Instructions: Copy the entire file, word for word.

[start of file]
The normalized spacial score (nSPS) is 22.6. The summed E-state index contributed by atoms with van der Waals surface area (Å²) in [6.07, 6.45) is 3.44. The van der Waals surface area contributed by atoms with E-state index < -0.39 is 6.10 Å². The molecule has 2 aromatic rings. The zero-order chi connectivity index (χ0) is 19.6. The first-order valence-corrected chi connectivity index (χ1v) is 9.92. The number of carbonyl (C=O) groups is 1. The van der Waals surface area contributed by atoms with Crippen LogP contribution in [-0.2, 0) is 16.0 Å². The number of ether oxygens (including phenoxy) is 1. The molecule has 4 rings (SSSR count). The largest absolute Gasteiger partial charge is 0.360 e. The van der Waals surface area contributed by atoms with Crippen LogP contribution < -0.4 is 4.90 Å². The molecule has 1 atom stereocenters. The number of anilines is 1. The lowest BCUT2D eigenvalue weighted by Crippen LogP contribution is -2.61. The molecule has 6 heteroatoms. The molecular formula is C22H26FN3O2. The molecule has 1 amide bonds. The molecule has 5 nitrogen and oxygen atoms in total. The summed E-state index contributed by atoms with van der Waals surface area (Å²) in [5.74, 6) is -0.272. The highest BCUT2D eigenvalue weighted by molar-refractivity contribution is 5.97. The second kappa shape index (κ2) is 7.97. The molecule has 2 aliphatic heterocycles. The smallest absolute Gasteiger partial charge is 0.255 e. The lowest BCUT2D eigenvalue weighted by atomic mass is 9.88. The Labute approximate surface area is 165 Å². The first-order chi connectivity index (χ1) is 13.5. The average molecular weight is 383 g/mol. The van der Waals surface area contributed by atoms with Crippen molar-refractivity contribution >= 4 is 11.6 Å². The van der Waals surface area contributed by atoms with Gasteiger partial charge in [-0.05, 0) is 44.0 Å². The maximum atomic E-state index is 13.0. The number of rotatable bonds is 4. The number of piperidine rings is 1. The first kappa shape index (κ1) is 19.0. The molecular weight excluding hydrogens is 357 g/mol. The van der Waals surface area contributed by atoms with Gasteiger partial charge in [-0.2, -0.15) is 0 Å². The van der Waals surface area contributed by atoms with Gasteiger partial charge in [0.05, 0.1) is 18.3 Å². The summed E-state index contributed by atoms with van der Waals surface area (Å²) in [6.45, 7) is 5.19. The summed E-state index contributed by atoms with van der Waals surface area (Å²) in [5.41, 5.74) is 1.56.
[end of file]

The normalized spacial score (nSPS) is 22.6. The summed E-state index contributed by atoms with van der Waals surface area (Å²) in [6.07, 6.45) is 3.44. The van der Waals surface area contributed by atoms with E-state index < -0.39 is 6.10 Å². The molecule has 2 aromatic rings. The zero-order chi connectivity index (χ0) is 19.6. The first-order valence-corrected chi connectivity index (χ1v) is 9.92. The number of carbonyl (C=O) groups is 1. The van der Waals surface area contributed by atoms with Crippen LogP contribution in [-0.2, 0) is 16.0 Å². The number of ether oxygens (including phenoxy) is 1. The molecule has 4 rings (SSSR count). The largest absolute Gasteiger partial charge is 0.360 e. The van der Waals surface area contributed by atoms with Crippen LogP contribution < -0.4 is 4.90 Å². The molecule has 1 atom stereocenters. The number of anilines is 1. The lowest BCUT2D eigenvalue weighted by Crippen LogP contribution is -2.61. The molecule has 6 heteroatoms. The molecular formula is C22H26FN3O2. The molecule has 1 amide bonds. The molecule has 5 nitrogen and oxygen atoms in total. The summed E-state index contributed by atoms with van der Waals surface area (Å²) in [5.74, 6) is -0.272. The highest BCUT2D eigenvalue weighted by molar-refractivity contribution is 5.97. The second kappa shape index (κ2) is 7.97. The molecule has 2 aliphatic heterocycles. The smallest absolute Gasteiger partial charge is 0.255 e. The lowest BCUT2D eigenvalue weighted by atomic mass is 9.88. The Labute approximate surface area is 165 Å². The first-order chi connectivity index (χ1) is 13.5. The average molecular weight is 383 g/mol. The van der Waals surface area contributed by atoms with Crippen molar-refractivity contribution >= 4 is 11.6 Å². The van der Waals surface area contributed by atoms with Gasteiger partial charge in [-0.05, 0) is 44.0 Å². The maximum atomic E-state index is 13.0. The number of rotatable bonds is 4. The number of piperidine rings is 1. The first kappa shape index (κ1) is 19.0. The molecular weight excluding hydrogens is 357 g/mol. The van der Waals surface area contributed by atoms with Gasteiger partial charge in [-0.2, -0.15) is 0 Å². The van der Waals surface area contributed by atoms with Gasteiger partial charge in [0.05, 0.1) is 18.3 Å². The summed E-state index contributed by atoms with van der Waals surface area (Å²) in [6.45, 7) is 5.19. The summed E-state index contributed by atoms with van der Waals surface area (Å²) in [5.41, 5.74) is 1.56.